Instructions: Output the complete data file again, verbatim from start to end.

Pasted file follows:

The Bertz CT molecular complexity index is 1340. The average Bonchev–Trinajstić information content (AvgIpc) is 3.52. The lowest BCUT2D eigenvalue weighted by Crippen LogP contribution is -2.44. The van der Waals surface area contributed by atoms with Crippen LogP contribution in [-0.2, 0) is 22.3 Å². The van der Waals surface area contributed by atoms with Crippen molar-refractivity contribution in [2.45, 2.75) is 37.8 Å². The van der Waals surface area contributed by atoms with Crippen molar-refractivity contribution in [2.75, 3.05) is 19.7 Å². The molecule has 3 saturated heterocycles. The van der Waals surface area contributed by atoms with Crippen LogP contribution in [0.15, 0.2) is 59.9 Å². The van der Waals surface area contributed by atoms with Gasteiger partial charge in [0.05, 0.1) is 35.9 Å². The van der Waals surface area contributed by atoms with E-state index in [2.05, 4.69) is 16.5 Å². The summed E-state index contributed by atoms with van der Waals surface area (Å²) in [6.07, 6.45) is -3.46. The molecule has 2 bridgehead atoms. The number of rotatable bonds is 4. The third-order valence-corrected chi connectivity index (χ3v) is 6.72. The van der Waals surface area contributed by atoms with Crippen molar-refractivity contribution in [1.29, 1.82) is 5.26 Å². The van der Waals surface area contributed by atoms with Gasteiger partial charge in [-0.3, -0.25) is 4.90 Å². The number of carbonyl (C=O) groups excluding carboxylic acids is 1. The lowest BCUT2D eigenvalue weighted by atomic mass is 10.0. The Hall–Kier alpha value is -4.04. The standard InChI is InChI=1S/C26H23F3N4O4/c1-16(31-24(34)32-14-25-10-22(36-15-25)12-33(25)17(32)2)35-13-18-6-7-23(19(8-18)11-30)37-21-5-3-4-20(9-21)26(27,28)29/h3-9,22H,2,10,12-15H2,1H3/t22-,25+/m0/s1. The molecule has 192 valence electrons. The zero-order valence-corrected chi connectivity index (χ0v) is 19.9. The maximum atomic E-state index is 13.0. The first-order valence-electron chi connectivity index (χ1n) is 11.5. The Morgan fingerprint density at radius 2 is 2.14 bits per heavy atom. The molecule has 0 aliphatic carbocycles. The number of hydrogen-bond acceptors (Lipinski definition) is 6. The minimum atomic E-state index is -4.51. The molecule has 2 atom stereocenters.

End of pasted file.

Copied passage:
The Bertz CT molecular complexity index is 1340. The average Bonchev–Trinajstić information content (AvgIpc) is 3.52. The lowest BCUT2D eigenvalue weighted by Crippen LogP contribution is -2.44. The van der Waals surface area contributed by atoms with Crippen LogP contribution in [-0.2, 0) is 22.3 Å². The van der Waals surface area contributed by atoms with Crippen molar-refractivity contribution in [2.45, 2.75) is 37.8 Å². The van der Waals surface area contributed by atoms with Crippen molar-refractivity contribution in [2.75, 3.05) is 19.7 Å². The molecule has 3 saturated heterocycles. The van der Waals surface area contributed by atoms with Crippen LogP contribution in [0.15, 0.2) is 59.9 Å². The van der Waals surface area contributed by atoms with Gasteiger partial charge in [0.05, 0.1) is 35.9 Å². The van der Waals surface area contributed by atoms with E-state index in [2.05, 4.69) is 16.5 Å². The summed E-state index contributed by atoms with van der Waals surface area (Å²) in [6.07, 6.45) is -3.46. The molecule has 2 bridgehead atoms. The number of rotatable bonds is 4. The third-order valence-corrected chi connectivity index (χ3v) is 6.72. The van der Waals surface area contributed by atoms with Crippen molar-refractivity contribution in [1.29, 1.82) is 5.26 Å². The van der Waals surface area contributed by atoms with Gasteiger partial charge in [-0.3, -0.25) is 4.90 Å². The number of carbonyl (C=O) groups excluding carboxylic acids is 1. The lowest BCUT2D eigenvalue weighted by atomic mass is 10.0. The Hall–Kier alpha value is -4.04. The standard InChI is InChI=1S/C26H23F3N4O4/c1-16(31-24(34)32-14-25-10-22(36-15-25)12-33(25)17(32)2)35-13-18-6-7-23(19(8-18)11-30)37-21-5-3-4-20(9-21)26(27,28)29/h3-9,22H,2,10,12-15H2,1H3/t22-,25+/m0/s1. The molecule has 192 valence electrons. The zero-order valence-corrected chi connectivity index (χ0v) is 19.9. The maximum atomic E-state index is 13.0. The first-order valence-electron chi connectivity index (χ1n) is 11.5. The Morgan fingerprint density at radius 2 is 2.14 bits per heavy atom. The molecule has 0 aliphatic carbocycles. The number of hydrogen-bond acceptors (Lipinski definition) is 6. The minimum atomic E-state index is -4.51. The molecule has 2 atom stereocenters.